The sports poster, like so many child actors, often gets forced into early retirement. Once proudly pinned on a dorm-room wall, that Troy Aikman print eventually becomes a guy's awkward reminder of getting older and it gets dumped, or at best gets relegated to a "man cave" along with the other stuff his girlfriend doesn't want to see.
Two British expats recently set out to design sports posters worthy of the living room, and we're impressed with the results so far.
Art of Sport could have named itself Art of Stealth. Its cryptic soccer-team posters appear meant to fly under the radar of a person's non-sports-loving companion, or at least to win her over with minimalism.
"With the help of a few pints we set about sketching out something we could get in the house, and the ladies could live with," said JP Stallard, who met fellow co-founder Rob Duncan while watching a Champions League final in a San Francisco pub.
Those gold hammers set up against a maroon background? They depict the unofficial nickname for West Ham United. The white eagle flying under a light-blue sky? The colors and shield for Manchester City. The Rothko-esque poster for Liverpool FC merely includes various shades of red, the team's home-uniform color.
(As an American football fan, I only know these facts after looking up Wikipedia.)
A literal vision of the Giants' World Series sweep.
Stallard and Duncan have focused on English soccer teams since they launched in September, which makes sense because they're die-hard fans of Premier League rivals Arsenal and Liverpool. But they got my attention with a new print that celebrates my beloved San Francisco Giants' World Series sweep.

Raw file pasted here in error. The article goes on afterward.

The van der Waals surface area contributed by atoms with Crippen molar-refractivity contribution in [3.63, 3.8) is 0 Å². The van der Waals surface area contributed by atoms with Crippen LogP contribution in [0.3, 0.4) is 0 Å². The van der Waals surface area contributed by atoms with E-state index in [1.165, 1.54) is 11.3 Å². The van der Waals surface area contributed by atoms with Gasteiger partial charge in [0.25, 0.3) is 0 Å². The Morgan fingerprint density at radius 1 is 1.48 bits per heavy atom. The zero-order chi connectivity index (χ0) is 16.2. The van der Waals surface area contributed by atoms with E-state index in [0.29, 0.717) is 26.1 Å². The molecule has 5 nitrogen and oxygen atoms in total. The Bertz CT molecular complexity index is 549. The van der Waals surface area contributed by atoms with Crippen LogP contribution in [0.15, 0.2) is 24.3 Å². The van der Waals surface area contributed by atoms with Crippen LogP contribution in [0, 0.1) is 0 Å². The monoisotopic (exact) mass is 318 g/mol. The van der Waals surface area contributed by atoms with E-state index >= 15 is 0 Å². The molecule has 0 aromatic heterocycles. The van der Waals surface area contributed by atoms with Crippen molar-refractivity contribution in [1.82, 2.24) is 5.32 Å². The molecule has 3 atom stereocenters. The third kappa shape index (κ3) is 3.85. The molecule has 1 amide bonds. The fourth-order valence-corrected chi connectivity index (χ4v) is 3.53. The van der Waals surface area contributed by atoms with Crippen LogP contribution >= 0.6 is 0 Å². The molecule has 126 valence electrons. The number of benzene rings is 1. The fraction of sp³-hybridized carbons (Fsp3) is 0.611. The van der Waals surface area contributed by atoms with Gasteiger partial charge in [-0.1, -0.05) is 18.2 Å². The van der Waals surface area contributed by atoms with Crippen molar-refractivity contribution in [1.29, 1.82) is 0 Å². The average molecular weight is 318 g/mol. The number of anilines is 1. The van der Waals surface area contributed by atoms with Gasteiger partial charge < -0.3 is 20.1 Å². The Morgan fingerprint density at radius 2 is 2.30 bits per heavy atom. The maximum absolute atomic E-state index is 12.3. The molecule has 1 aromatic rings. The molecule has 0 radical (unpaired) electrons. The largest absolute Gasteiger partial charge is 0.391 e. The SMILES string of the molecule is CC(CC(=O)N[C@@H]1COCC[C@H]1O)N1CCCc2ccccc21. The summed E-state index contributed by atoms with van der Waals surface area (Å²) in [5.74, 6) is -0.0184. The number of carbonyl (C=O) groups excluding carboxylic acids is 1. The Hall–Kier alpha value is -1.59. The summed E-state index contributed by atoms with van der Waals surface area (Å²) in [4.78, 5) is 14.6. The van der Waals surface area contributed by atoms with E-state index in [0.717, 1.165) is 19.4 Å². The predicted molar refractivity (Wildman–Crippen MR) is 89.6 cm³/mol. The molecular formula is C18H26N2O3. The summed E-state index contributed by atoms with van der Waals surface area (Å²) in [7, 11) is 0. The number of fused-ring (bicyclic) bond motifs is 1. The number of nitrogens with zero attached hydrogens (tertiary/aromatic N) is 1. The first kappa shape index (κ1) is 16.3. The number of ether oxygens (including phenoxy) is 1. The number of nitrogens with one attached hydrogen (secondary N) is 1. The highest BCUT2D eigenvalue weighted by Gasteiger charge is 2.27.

The poster is consistent with the art-house treatment all the teams get: there's no logo or mention of the Giants. It's just an orange broom with the city's skyline as the bristles and a tiny "San Francisco 2012" written upside-down. It sold me -- I bought one of the 50 that were released.
The designers hope to expand their catalog to more American teams, especially the NFL. And who wouldn't want to see the larger-than-life Dallas Cowboys or New York Jets go all hipster-beard, modern art on us? This needs to happen if only for the amusement.
As for whether the prints really do pass the domestic test, Stallard said they've done so in his own home.
"My wife Brittanie loved them (but she might be biased)," he said. "She's American and more into baseball so was a big fan of the "Swept" poster. So we have it between our "Keep Calm (and Carry On)" and"'Future Site of Low-intensity Conflict" poster on the mantelpiece."